I'm trying to understand how an inductor works in an RL circuit. When I use an air core inductor, my estimation is fairly accurate to the test circuit but as soon as I use an inductor with a core, the calculations don't match the real circuit. Here are both examples values

V = 24V AC and f = 50Hz for both examples.

Example 1 - air core inductor R = 17 ohms (coil's resistance) and L = 20mH Calculations for XL, Z, I, etc match the measured values. No problem here.

Example 2 - 20mH inductor with core (https://au.rs-online.com/mobile/p/leaded-inductors/1633404/) R = 20 ohms (external resistance added because coil didn't seem to have much DC resistance) L = 20mH Calculations don't match the measurements at all. Infact, the inductor behaves as if it's not even in the circuit. Hardly any voltage drop across it and the circuit current seems to be controlled by the resistor.

I know there is something here that I don't understand, can anyone please help me identify what I'm missing and explain it? Why are the calculations not working as expected in the second example.


  • 1
    $\begingroup$ Your "inductor with core" is a transformer. What did you connect to the unused coil when you did your test? $\endgroup$ – The Photon May 9 at 21:24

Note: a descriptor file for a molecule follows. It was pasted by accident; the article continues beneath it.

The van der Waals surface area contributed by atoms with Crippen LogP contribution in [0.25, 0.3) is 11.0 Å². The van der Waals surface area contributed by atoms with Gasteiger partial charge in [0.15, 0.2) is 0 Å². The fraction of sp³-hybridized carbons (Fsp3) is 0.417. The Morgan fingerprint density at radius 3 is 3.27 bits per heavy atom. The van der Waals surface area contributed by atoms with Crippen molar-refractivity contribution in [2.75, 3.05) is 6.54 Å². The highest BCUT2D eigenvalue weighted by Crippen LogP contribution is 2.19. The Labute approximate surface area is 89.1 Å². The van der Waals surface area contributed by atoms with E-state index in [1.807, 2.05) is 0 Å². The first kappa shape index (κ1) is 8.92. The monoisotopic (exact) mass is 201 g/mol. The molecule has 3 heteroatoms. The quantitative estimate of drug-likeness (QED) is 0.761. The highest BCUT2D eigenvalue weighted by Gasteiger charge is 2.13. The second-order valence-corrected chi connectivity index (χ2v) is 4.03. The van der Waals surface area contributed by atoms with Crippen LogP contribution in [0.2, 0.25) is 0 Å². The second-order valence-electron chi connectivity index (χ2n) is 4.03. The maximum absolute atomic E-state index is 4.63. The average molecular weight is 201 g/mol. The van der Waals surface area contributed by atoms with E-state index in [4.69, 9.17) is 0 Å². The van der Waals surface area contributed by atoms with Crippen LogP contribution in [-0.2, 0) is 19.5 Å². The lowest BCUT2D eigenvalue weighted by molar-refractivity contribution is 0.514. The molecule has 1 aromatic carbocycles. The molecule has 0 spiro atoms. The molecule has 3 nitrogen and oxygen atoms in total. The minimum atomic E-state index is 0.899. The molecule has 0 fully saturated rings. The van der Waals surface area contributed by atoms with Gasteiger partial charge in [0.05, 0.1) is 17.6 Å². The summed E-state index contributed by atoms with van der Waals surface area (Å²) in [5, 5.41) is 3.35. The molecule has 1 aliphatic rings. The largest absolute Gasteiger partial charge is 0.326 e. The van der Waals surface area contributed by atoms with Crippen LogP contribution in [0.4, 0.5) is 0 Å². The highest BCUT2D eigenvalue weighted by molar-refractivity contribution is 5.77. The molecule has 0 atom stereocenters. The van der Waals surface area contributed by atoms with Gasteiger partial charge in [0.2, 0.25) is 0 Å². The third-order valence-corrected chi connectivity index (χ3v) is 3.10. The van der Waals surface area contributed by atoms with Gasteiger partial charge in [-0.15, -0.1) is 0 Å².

• $\begingroup$ Thanks for your comment @the Photon, I believe the component I used is a common mode choke, not a transformer. I didn't connect the other side of the inductor to anything, just used one coil. $\endgroup$ – Hus May 9 at 21:32
  • $\begingroup$ A common mode choke is one way to use a transformer. But your result is more consistent with having shorted the unused coil than with leaving it open. Do you have a photo showing how you hooked everything up? $\endgroup$ – The Photon May 9 at 21:38
  • $\begingroup$ Unfortunately, I don't a photo but I'm sure I left the other two legs open. Hopefully this might help - I tried to test this problem with a contactor coil, pulled it apart and used it as air core and it worked as expected. Then I took the cores out and put them in the coil, which increased the inductance and the calculations didn't match after that. In this experiment there was only one coil. $\endgroup$ – Hus May 9 at 21:43
  • $\begingroup$ Whatever went wrong, I don't think you've shared it yet. What is the source of the 24 VAC? What instrument did you use to measure the voltage across the coil? How did you make the connections (did you use a breadboard, veroboard, solder-tacking, ...)? Etc. I don't know your experience level, but if you're really a beginner then we need to know things like, do you know which sockets in a breadboard are connected (if you used a breadboard)? Did you use the right input sockets of your multimeter? Etc. A lot of this might be answered if you could take a photo of your setup and share it. $\endgroup$ – The Photon May 9 at 21:54

Your Answer

By clicking “Post Your Answer”, you agree to our terms of service, privacy policy and cookie policy

Browse other questions tagged or ask your own question.